PBS Offers Free Lesson Plans, Teaching Course for Educators Related to Upcoming Ken Burns Holocaust Documentary
Immigrants waiting to be transferred on Ellis Island, October 30, 1912. / Photo: Courtesy of Library of Congress.
PBS LearningMedia, the educational arm of the PBS network, announced the release of free lesson plans for middle and high school teachers to help educate students about topics explored in an upcoming documentary that focuses on how the United States government and American people responded to the Holocaust as it unfolded in Europe.
The three-part film “The US and the Holocaust,” co-directed by award-winning American documentary filmmaker Ken Burns, will air on PBS from Sept. 18-20. It examines America’s actions, or lack thereof, concerning the Holocaust as well as the rise of Adolf Hitler and Nazi ideology in Germany within the framework of global antisemitism and racism, including in the United States.
PBS will provide eight lesson plans for educators that address clips from the film and cover various topics, including the impact of Nazism; US immigration policy from 1924-1941; US media coverage of the Holocaust; and how public opinion in the United States influenced the American government’s response to the Holocaust and the refugee crises.
Some of the free lesson plans have already been released but the full collection of educational materials will be available on Sept. 18 on the “Ken Burns in the Classroom” hub on PBS LearningMedia’s website. The lesson plans were developed with historical and archival help from the US Holocaust Memorial Museum, whose exhibit, “Americans and the Holocaust,” partially inspired Burns’ documentary.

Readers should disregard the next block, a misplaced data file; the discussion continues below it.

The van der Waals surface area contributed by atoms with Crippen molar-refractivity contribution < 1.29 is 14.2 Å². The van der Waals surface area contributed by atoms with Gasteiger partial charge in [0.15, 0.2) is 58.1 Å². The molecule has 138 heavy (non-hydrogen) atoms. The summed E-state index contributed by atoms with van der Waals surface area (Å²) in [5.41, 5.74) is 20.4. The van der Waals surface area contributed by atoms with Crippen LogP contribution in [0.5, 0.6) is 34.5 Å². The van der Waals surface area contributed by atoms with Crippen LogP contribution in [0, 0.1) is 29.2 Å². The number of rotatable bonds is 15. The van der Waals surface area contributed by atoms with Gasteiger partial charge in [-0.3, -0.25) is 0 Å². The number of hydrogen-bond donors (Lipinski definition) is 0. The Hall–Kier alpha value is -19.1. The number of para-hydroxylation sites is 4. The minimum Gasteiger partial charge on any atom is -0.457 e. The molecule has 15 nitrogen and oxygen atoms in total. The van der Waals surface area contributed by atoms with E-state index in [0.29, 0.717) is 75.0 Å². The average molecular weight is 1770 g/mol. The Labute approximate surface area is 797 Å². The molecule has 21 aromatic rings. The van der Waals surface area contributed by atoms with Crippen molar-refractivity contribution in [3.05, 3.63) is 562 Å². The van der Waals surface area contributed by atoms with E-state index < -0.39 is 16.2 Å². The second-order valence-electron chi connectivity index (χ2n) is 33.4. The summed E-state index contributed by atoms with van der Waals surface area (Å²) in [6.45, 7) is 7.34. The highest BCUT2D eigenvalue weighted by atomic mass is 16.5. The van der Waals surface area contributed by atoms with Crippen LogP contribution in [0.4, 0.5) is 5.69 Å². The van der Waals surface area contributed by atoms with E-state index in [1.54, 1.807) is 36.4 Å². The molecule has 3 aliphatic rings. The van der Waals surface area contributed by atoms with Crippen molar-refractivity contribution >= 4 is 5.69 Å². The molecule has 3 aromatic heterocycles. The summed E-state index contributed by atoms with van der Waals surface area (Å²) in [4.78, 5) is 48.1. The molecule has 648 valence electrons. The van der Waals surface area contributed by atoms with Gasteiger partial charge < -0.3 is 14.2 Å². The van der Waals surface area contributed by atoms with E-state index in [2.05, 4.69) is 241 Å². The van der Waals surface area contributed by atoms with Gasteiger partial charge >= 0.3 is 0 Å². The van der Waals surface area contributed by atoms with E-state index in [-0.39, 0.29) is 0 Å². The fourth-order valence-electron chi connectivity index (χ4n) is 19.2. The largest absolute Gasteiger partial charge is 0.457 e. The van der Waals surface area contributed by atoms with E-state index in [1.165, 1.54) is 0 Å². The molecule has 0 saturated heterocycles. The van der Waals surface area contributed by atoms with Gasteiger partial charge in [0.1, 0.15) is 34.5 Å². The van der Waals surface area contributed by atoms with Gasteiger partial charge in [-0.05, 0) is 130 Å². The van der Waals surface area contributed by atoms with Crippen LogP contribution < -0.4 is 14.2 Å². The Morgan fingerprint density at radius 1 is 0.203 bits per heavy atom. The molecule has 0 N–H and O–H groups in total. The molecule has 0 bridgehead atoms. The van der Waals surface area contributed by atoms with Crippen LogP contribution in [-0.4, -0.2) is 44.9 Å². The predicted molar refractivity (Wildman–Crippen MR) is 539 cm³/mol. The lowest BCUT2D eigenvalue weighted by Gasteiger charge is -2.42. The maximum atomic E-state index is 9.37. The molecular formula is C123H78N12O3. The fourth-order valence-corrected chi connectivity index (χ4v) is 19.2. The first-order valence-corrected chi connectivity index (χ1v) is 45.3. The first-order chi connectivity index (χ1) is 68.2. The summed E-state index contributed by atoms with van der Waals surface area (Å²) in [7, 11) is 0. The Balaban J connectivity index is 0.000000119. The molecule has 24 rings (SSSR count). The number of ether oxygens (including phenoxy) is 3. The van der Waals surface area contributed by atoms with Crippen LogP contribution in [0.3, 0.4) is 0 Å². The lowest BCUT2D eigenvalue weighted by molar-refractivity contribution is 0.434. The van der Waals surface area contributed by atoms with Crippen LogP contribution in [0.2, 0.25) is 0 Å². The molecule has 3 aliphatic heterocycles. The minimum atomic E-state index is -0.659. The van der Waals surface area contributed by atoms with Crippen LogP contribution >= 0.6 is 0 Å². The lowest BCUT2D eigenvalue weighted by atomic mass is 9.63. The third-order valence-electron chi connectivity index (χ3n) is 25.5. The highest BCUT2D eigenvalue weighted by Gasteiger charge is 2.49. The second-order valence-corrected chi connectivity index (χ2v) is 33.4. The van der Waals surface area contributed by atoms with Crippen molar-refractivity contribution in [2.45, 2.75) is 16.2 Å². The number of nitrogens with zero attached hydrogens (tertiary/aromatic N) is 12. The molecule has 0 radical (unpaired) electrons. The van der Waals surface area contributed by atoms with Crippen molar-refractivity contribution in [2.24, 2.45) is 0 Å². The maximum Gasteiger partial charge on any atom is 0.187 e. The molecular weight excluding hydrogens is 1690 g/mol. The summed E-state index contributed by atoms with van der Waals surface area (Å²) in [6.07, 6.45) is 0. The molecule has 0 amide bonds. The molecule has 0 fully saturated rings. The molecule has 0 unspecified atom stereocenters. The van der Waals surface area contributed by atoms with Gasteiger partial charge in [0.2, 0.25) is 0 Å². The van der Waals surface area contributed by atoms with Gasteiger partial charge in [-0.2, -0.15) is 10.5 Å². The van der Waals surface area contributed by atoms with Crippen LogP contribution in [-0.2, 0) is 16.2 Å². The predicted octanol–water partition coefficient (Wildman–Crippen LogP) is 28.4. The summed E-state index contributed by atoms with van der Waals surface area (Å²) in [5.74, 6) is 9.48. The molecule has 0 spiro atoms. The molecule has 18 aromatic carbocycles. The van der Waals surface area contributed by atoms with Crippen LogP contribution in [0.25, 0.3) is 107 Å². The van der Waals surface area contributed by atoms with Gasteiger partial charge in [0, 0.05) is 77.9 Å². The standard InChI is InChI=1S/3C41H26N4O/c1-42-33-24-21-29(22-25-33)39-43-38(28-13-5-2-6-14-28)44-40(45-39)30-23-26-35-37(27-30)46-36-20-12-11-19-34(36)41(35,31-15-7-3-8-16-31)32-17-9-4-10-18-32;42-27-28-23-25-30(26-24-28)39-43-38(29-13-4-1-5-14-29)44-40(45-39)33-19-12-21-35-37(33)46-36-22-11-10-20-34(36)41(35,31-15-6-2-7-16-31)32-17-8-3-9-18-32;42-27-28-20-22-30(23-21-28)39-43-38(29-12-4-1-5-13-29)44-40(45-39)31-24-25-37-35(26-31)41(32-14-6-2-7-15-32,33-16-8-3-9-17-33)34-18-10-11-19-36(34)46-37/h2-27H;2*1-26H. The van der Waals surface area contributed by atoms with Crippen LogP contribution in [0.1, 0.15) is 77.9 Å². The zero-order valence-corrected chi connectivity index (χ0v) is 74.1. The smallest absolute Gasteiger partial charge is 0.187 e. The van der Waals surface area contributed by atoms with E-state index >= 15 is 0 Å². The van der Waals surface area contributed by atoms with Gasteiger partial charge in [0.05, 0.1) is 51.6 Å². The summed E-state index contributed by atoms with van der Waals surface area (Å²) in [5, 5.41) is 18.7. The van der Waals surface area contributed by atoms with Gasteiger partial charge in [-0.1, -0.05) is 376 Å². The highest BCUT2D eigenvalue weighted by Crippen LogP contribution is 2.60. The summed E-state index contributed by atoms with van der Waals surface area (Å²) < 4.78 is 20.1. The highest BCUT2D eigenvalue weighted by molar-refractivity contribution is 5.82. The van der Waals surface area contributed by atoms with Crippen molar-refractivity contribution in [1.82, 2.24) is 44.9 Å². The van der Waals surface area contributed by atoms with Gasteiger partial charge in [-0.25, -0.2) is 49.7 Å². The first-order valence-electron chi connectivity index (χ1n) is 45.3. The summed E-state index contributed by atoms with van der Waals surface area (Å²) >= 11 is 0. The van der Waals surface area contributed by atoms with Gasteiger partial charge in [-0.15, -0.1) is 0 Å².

Lori Brittain, vice president of PBS LearningMedia, said the educational resources related to the documentary “has been thoughtfully designed to help broaden students’ perspective, knowledge and understanding of this critical time in our history.”
Aside from the eight lesson plans, PBS will also offer a professional development course for teachers that aims to instruct them on the best ways to make use of the film and its contents in their classrooms. The course was created in partnership with Florentine Films, the US Holocaust Memorial Museum, and Echoes & Reflections, which provides teachers and students with Holocaust educational materials.
Teachers can also can sign up for a special virtual preview of “The US and the Holocaust” on Sept. 13 specifically for educators that will be followed by a panel conversation, in which the film’s directors will discuss ways to utilize the documentary in the classroom. Additional events for educators will take place in October and February.
The three-part, six-hour film “The US and the Holocaust” will air Sept. 18-20 from 8-10 pm ET on PBS and PBS.org and the PBS Video app.